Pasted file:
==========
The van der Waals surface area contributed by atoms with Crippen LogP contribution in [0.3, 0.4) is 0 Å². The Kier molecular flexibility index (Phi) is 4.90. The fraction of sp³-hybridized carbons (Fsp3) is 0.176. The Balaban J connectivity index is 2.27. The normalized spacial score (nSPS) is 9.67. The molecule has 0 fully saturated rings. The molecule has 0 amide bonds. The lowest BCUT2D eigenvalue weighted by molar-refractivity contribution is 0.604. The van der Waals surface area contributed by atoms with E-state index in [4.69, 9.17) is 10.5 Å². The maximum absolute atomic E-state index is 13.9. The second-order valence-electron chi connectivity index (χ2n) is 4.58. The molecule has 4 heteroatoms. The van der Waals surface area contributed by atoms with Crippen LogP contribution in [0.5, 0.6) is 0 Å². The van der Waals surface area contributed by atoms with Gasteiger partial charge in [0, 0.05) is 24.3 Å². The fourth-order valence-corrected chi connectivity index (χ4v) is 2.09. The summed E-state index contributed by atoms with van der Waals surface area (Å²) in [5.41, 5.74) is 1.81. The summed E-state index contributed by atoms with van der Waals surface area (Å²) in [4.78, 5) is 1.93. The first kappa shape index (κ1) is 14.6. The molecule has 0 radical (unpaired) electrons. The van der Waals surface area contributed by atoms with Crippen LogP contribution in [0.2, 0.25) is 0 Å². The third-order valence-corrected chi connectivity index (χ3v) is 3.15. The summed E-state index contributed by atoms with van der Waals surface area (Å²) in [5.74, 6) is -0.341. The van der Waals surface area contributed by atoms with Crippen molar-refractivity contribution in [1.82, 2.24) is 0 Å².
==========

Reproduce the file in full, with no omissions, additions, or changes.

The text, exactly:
The van der Waals surface area contributed by atoms with Crippen LogP contribution in [0.3, 0.4) is 0 Å². The Kier molecular flexibility index (Phi) is 4.90. The fraction of sp³-hybridized carbons (Fsp3) is 0.176. The Balaban J connectivity index is 2.27. The normalized spacial score (nSPS) is 9.67. The molecule has 0 fully saturated rings. The molecule has 0 amide bonds. The lowest BCUT2D eigenvalue weighted by molar-refractivity contribution is 0.604. The van der Waals surface area contributed by atoms with E-state index in [4.69, 9.17) is 10.5 Å². The maximum absolute atomic E-state index is 13.9. The second-order valence-electron chi connectivity index (χ2n) is 4.58. The molecule has 4 heteroatoms. The van der Waals surface area contributed by atoms with Crippen LogP contribution in [0.5, 0.6) is 0 Å². The van der Waals surface area contributed by atoms with Gasteiger partial charge in [0, 0.05) is 24.3 Å². The fourth-order valence-corrected chi connectivity index (χ4v) is 2.09. The summed E-state index contributed by atoms with van der Waals surface area (Å²) in [5.41, 5.74) is 1.81. The summed E-state index contributed by atoms with van der Waals surface area (Å²) in [4.78, 5) is 1.93. The first kappa shape index (κ1) is 14.6. The molecule has 0 radical (unpaired) electrons. The van der Waals surface area contributed by atoms with Crippen LogP contribution in [0.2, 0.25) is 0 Å². The third-order valence-corrected chi connectivity index (χ3v) is 3.15. The summed E-state index contributed by atoms with van der Waals surface area (Å²) in [5.74, 6) is -0.341. The van der Waals surface area contributed by atoms with Crippen molar-refractivity contribution in [1.82, 2.24) is 0 Å².